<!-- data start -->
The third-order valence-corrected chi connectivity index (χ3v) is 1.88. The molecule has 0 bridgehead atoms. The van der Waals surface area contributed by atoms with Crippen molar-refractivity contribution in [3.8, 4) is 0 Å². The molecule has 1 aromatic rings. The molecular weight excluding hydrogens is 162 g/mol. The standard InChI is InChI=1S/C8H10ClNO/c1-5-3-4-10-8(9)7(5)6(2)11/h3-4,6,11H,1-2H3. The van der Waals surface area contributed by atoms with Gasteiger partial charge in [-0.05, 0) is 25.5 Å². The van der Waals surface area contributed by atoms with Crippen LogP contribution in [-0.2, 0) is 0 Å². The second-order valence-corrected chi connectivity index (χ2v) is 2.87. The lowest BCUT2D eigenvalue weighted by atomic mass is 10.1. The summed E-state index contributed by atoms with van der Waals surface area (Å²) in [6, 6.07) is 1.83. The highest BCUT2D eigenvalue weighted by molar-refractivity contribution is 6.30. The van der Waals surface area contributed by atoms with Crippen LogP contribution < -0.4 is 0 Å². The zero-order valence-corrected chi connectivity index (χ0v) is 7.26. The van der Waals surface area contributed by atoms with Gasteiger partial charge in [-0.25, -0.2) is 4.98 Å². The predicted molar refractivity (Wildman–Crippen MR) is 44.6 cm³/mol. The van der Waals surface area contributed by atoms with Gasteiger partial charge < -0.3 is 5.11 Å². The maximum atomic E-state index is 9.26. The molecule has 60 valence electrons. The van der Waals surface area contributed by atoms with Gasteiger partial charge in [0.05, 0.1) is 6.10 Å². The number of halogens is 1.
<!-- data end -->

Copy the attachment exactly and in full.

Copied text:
The third-order valence-corrected chi connectivity index (χ3v) is 1.88. The molecule has 0 bridgehead atoms. The van der Waals surface area contributed by atoms with Crippen molar-refractivity contribution in [3.8, 4) is 0 Å². The molecule has 1 aromatic rings. The molecular weight excluding hydrogens is 162 g/mol. The standard InChI is InChI=1S/C8H10ClNO/c1-5-3-4-10-8(9)7(5)6(2)11/h3-4,6,11H,1-2H3. The van der Waals surface area contributed by atoms with Gasteiger partial charge in [-0.05, 0) is 25.5 Å². The van der Waals surface area contributed by atoms with Crippen LogP contribution in [-0.2, 0) is 0 Å². The second-order valence-corrected chi connectivity index (χ2v) is 2.87. The lowest BCUT2D eigenvalue weighted by atomic mass is 10.1. The summed E-state index contributed by atoms with van der Waals surface area (Å²) in [6, 6.07) is 1.83. The highest BCUT2D eigenvalue weighted by molar-refractivity contribution is 6.30. The van der Waals surface area contributed by atoms with Crippen LogP contribution < -0.4 is 0 Å². The zero-order valence-corrected chi connectivity index (χ0v) is 7.26. The van der Waals surface area contributed by atoms with Gasteiger partial charge in [-0.25, -0.2) is 4.98 Å². The predicted molar refractivity (Wildman–Crippen MR) is 44.6 cm³/mol. The van der Waals surface area contributed by atoms with Gasteiger partial charge < -0.3 is 5.11 Å². The maximum atomic E-state index is 9.26. The molecule has 60 valence electrons. The van der Waals surface area contributed by atoms with Gasteiger partial charge in [0.05, 0.1) is 6.10 Å². The number of halogens is 1.